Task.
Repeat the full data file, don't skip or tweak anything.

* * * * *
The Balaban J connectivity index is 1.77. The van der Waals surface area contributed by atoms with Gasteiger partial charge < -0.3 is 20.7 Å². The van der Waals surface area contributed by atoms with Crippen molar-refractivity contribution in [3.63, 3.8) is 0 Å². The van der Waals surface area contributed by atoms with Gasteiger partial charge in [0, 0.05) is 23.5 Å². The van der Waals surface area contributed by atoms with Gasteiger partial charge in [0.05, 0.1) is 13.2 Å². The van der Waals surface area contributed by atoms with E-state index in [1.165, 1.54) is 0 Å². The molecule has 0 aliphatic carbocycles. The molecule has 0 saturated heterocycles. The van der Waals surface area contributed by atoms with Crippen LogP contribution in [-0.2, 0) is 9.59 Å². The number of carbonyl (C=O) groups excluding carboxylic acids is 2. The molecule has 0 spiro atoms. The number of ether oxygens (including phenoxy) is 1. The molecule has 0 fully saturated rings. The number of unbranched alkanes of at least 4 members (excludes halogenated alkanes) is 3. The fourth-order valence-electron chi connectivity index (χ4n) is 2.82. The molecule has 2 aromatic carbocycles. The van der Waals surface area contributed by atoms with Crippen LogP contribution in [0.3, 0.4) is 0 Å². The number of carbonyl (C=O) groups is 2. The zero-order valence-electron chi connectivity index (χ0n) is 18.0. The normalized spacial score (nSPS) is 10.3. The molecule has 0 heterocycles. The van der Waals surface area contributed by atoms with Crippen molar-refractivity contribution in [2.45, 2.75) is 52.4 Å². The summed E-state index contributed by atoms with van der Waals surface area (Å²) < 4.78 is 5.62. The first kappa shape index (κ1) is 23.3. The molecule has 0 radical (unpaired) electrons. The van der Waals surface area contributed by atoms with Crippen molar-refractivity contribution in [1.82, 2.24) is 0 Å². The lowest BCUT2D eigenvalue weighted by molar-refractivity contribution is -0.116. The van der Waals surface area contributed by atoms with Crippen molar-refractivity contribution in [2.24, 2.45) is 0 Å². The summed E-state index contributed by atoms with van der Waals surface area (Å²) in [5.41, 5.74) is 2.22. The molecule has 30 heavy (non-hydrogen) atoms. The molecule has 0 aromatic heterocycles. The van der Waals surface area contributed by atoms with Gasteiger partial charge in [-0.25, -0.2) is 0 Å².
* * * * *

The Balaban J connectivity index is 1.77. The van der Waals surface area contributed by atoms with Gasteiger partial charge < -0.3 is 20.7 Å². The van der Waals surface area contributed by atoms with Crippen molar-refractivity contribution in [3.63, 3.8) is 0 Å². The van der Waals surface area contributed by atoms with Gasteiger partial charge in [0, 0.05) is 23.5 Å². The van der Waals surface area contributed by atoms with Gasteiger partial charge in [0.05, 0.1) is 13.2 Å². The van der Waals surface area contributed by atoms with E-state index in [1.165, 1.54) is 0 Å². The molecule has 0 aliphatic carbocycles. The molecule has 0 saturated heterocycles. The van der Waals surface area contributed by atoms with Crippen LogP contribution in [-0.2, 0) is 9.59 Å². The number of carbonyl (C=O) groups excluding carboxylic acids is 2. The molecule has 0 spiro atoms. The number of ether oxygens (including phenoxy) is 1. The molecule has 0 fully saturated rings. The number of unbranched alkanes of at least 4 members (excludes halogenated alkanes) is 3. The fourth-order valence-electron chi connectivity index (χ4n) is 2.82. The molecule has 2 aromatic carbocycles. The van der Waals surface area contributed by atoms with Crippen LogP contribution in [0.3, 0.4) is 0 Å². The number of carbonyl (C=O) groups is 2. The zero-order valence-electron chi connectivity index (χ0n) is 18.0. The normalized spacial score (nSPS) is 10.3. The molecule has 0 heterocycles. The van der Waals surface area contributed by atoms with Crippen molar-refractivity contribution in [2.45, 2.75) is 52.4 Å². The summed E-state index contributed by atoms with van der Waals surface area (Å²) < 4.78 is 5.62. The first kappa shape index (κ1) is 23.3. The molecule has 0 radical (unpaired) electrons. The van der Waals surface area contributed by atoms with Crippen molar-refractivity contribution in [1.82, 2.24) is 0 Å². The lowest BCUT2D eigenvalue weighted by molar-refractivity contribution is -0.116. The van der Waals surface area contributed by atoms with Crippen molar-refractivity contribution in [2.24, 2.45) is 0 Å². The summed E-state index contributed by atoms with van der Waals surface area (Å²) in [5.41, 5.74) is 2.22. The molecule has 30 heavy (non-hydrogen) atoms. The molecule has 0 aromatic heterocycles. The van der Waals surface area contributed by atoms with Gasteiger partial charge in [-0.25, -0.2) is 0 Å².